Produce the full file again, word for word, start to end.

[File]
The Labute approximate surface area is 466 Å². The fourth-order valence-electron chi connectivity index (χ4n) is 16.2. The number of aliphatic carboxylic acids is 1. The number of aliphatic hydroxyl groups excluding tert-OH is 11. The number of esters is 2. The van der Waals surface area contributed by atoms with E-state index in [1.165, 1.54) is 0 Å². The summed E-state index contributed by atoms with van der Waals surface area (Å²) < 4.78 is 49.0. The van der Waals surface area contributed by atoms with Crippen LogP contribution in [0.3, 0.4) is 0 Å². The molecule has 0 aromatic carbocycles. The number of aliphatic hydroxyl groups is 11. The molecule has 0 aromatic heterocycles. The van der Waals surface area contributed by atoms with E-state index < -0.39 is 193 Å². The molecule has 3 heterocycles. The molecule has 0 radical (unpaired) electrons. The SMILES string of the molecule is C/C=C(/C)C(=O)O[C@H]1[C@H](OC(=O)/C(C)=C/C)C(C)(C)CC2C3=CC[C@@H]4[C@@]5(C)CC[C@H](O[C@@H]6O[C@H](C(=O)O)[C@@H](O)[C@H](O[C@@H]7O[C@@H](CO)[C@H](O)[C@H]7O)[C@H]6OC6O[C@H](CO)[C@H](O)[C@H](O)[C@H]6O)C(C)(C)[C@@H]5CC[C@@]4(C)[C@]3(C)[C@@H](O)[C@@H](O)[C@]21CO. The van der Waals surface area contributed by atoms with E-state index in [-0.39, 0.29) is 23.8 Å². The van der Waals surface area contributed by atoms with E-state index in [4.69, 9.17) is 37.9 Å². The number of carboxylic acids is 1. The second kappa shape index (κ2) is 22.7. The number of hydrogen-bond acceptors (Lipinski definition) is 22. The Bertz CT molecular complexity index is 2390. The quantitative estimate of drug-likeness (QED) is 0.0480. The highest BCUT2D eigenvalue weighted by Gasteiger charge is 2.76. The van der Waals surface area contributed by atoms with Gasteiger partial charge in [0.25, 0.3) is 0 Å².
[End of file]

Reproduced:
The Labute approximate surface area is 466 Å². The fourth-order valence-electron chi connectivity index (χ4n) is 16.2. The number of aliphatic carboxylic acids is 1. The number of aliphatic hydroxyl groups excluding tert-OH is 11. The number of esters is 2. The van der Waals surface area contributed by atoms with E-state index in [1.165, 1.54) is 0 Å². The summed E-state index contributed by atoms with van der Waals surface area (Å²) < 4.78 is 49.0. The van der Waals surface area contributed by atoms with Crippen LogP contribution in [0.3, 0.4) is 0 Å². The molecule has 0 aromatic carbocycles. The number of aliphatic hydroxyl groups is 11. The molecule has 0 aromatic heterocycles. The van der Waals surface area contributed by atoms with E-state index < -0.39 is 193 Å². The molecule has 3 heterocycles. The molecule has 0 radical (unpaired) electrons. The SMILES string of the molecule is C/C=C(/C)C(=O)O[C@H]1[C@H](OC(=O)/C(C)=C/C)C(C)(C)CC2C3=CC[C@@H]4[C@@]5(C)CC[C@H](O[C@@H]6O[C@H](C(=O)O)[C@@H](O)[C@H](O[C@@H]7O[C@@H](CO)[C@H](O)[C@H]7O)[C@H]6OC6O[C@H](CO)[C@H](O)[C@H](O)[C@H]6O)C(C)(C)[C@@H]5CC[C@@]4(C)[C@]3(C)[C@@H](O)[C@@H](O)[C@]21CO. The van der Waals surface area contributed by atoms with E-state index in [-0.39, 0.29) is 23.8 Å². The van der Waals surface area contributed by atoms with E-state index in [4.69, 9.17) is 37.9 Å². The number of carboxylic acids is 1. The second kappa shape index (κ2) is 22.7. The number of hydrogen-bond acceptors (Lipinski definition) is 22. The Bertz CT molecular complexity index is 2390. The quantitative estimate of drug-likeness (QED) is 0.0480. The highest BCUT2D eigenvalue weighted by Gasteiger charge is 2.76. The van der Waals surface area contributed by atoms with Gasteiger partial charge in [0.25, 0.3) is 0 Å².